PopularScience_18840101_0024_003_0013.xml
article
403
403,404,405,406,407,408
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ÉTIENNE GEOFFROY SAINT-HILAIRE.
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THE name of ÉTIENNE GEOFFROY SAINT-HILAIRE is most intimately associated with the establishment of the doctrine of the unity of the organic plan of the animal kingdom. This great naturalist was born at Étampes, France, April 15, 1772, and died in Paris, June 9, 1844.
PopularScience_18840101_0024_003_0014.xml
article
409
409,410,411
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CORRESPONDENCE.
SCIENCE IN CLASSICAL SCHOOLS.
THE HOME-MADE TELESCOPE.
INSECTS AS CARRIERS OF DISEASE.
TIDAL ANOMALIES.
ELEPHANTS’ TPJCKS.
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PROFESSOR COOKE, in his remarks on “ The Greek Question,” does injustice to the best classical schools in express terms, and his statements ought not to pass unchallenged. Classical culture as preparatory for any of the “ learned ” professions, literary or scientific, needs no defense.
PopularScience_18840101_0024_003_0015.xml
article
412
412,413,414,415,416
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EDITOR’S TABLE.
LEARNING ONE LANGUAGE BY STUDYING OTHERS.
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THE partisans of classical studies had a Godsend a couple of years ago, in the shape of a report emanating from the professors of the University of Berlin, and corroborated by the action of other universities, which it was claimed ended the controversy on the question of modern against classical studies.
PopularScience_18840101_0024_003_0016.xml
article
416
416,417,418,419,420,421,422,423
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LITERARY NOTICES.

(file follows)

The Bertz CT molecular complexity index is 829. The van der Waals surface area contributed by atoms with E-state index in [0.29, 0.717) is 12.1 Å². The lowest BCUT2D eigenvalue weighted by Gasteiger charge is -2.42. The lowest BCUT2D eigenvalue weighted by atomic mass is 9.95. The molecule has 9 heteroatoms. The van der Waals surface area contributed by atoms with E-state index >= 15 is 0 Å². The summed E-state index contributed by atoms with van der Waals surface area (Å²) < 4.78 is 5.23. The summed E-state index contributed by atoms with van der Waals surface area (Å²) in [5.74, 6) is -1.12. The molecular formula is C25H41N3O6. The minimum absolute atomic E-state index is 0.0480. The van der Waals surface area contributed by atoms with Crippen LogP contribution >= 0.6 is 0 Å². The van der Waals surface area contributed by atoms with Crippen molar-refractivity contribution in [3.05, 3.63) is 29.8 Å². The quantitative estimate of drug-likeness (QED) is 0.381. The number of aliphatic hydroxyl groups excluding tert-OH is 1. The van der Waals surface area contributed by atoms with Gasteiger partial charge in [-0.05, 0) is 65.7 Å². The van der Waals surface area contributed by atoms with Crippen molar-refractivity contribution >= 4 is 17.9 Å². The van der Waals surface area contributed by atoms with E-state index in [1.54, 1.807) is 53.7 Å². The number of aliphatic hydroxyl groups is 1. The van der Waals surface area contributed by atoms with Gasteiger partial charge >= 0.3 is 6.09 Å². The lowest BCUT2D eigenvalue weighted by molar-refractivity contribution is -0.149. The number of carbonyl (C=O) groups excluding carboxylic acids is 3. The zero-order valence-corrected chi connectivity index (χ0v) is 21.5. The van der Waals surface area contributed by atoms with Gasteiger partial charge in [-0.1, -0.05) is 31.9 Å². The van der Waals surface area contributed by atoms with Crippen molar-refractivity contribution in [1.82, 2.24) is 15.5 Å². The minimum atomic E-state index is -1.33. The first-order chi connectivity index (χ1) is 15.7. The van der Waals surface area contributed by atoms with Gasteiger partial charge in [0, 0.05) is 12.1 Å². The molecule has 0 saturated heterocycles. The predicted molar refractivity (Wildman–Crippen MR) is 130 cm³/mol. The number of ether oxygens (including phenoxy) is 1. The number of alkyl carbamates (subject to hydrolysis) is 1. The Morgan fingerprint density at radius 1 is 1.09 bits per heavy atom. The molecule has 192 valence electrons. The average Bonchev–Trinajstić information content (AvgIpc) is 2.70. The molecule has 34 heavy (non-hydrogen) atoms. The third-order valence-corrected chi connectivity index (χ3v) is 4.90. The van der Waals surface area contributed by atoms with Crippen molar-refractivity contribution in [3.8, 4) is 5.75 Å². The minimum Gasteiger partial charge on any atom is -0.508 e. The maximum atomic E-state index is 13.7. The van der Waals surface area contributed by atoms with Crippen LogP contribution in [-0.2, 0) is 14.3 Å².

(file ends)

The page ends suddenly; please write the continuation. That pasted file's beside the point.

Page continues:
THE BEELIN EE POET.
PUBLICATIONS RECEIVED.
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THIS work combines in a very unusual degree the two traits that are so rarely found to coexist in scientific books : it is both original and independent in its views, and is at the same time a most lucid and popular presentation of its subject. While the work is as far as possible from being a compilation, and will be sure to take its place as a valuable contribution to philosophic biology, the author has, nevertheless, given us such a survey of the general subject as will prove interesting and instructive to all readers.
PopularScience_18840101_0024_003_0017.xml
article
423
423,424,425,426,427,428,429,430,431
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POPULAR MISCELLANY.
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Origin of the Eastern End of Lake Erie. —Mr. Julius Pohlman, starting with the hypothesis that the beds of the Great Lakes were excavated by water in pre-glacial times, has sought for the river which washed out the eastern end of Lake Erie. The discovery of the many large pre-glacial rivers, in Pennsylvania and Ohio, running into the lake-basin, explains well enough how the erosion in general has taken place.
PopularScience_18840101_0024_003_0018.xml
article
431
431,432,433
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NOTES.
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THE Franklin Institute will open an International Exhibition of Electricity and Electrical Appliances in Philadelphia, on the 2d day of September next. By a special act of Congress, all articles “ imported solely for exhibition” on this occasion will be admitted free of duty ; but, if they are sold or withdrawn for consumption, the regular duties must be paid upon them.
PopularScience_18840101_0024_003_0019.xml